The lead pastor of RaveCity Church, Daniel Adeniyi, has urged Nigerians to lose their addiction to foreign products.
Adeniyi, who said he is no economist, offered the advice while reacting to the news of the naira trading at N500 for every one US dollar at the parallel market.
With the development, $1 now equals N500 and $100 is now N50,000. But Adeniyi, who, according to his Facebook profile, is also an entrepreneur, said there is still a way to strengthen the dollar.
“With N50,000, you can comfortably feed a average Nigerian family of four for 10 days in Nigeria,” the pastor began with his analysis in a Facebook post on Tuesday night.
“That’s approximately N5,000 per day: N1,000 for breakfast; N1,000 for lunch; and N3,000 for dinner.
“On the other hand, it will take a miracle to feed a family of four (breakfast, lunch and dinner) on $10 daily budget for 10 days in America.
“According to the United States Department of Agriculture (USDA), an average American family of four (one male, one female and two children) spends between $600-$700 per month on feeding. That’s approximately N300,000 to N350,000 on feeding, monthly.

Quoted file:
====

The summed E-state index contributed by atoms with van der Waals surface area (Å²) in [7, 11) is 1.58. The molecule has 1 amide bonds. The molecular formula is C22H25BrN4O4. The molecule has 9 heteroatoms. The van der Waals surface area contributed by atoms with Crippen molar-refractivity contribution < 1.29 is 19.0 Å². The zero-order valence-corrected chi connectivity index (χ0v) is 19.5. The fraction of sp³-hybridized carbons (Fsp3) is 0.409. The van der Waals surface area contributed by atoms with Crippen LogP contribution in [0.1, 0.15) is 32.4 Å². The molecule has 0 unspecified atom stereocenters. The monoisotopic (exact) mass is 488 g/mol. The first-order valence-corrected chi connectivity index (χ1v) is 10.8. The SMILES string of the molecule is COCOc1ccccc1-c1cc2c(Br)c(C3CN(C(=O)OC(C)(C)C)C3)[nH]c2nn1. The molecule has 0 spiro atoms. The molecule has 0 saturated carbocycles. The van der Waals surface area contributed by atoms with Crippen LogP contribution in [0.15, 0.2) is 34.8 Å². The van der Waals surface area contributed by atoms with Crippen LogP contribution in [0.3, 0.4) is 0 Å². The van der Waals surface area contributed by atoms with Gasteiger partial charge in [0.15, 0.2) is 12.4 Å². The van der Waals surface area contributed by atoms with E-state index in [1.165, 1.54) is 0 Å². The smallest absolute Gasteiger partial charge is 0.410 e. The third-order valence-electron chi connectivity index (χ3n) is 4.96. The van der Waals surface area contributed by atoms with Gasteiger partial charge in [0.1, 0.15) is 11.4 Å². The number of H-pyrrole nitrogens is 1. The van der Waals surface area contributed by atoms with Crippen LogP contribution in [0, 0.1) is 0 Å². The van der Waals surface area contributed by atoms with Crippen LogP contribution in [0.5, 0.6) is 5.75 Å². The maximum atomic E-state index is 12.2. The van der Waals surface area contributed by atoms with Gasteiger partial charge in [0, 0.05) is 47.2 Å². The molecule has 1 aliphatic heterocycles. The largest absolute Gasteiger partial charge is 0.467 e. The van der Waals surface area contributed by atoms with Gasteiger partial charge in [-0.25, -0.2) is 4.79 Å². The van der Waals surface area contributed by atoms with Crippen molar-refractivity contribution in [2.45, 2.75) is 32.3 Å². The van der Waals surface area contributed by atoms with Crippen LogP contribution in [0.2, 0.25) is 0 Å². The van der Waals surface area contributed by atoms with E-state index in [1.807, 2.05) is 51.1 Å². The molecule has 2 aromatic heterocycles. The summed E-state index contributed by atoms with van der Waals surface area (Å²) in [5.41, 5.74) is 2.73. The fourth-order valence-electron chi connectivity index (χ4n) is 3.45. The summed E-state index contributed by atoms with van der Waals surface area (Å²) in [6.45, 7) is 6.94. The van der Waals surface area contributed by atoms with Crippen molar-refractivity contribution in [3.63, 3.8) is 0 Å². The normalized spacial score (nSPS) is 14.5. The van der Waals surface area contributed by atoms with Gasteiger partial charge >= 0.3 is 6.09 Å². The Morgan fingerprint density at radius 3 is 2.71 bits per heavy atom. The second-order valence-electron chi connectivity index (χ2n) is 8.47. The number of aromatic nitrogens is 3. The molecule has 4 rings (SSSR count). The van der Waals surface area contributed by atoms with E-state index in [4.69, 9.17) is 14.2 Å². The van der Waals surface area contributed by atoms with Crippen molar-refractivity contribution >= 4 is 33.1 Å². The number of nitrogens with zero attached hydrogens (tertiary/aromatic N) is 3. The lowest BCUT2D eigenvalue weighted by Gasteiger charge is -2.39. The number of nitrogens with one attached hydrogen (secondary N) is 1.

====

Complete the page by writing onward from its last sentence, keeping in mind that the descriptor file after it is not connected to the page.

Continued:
“Meaning an average family of four in America would need approximately $200 dollars to spend on feeding for 10 days. $200 equals N100,000.
“That’s double what an average Nigerian family of four will spend on feeding within 10 days. Naira is valuable in Nigeria.
“As long as you aren’t buying imported goods, you’re fine.
“Sadly 90 of what we use in Nigeria is imported. Until we change this narrative, our naria will keep struggling to catch up with the dollar.
“So, I think the question our social media economist(s) should dwell on is how can we reduce our import demands and increase our export ratio.
“That’s a more constructive engagement towards reducing the pressure on naira.
“I’m not an economist. The write-up above is from a realist perspective,” Adeniyi said.
The pastor later wrote on Wednesday morning that:
“I have a strong belief that our nation’s productivity will improve if Nigerians start earning their wage per hour. You earn as you work.
“Nigerians are hard working but we do not have value for time. A job that ought to take three working days to deliver, you end up waiting two weeks.
“If renumeration is attached to delivery timeline, I believe many will improve their work ethics.”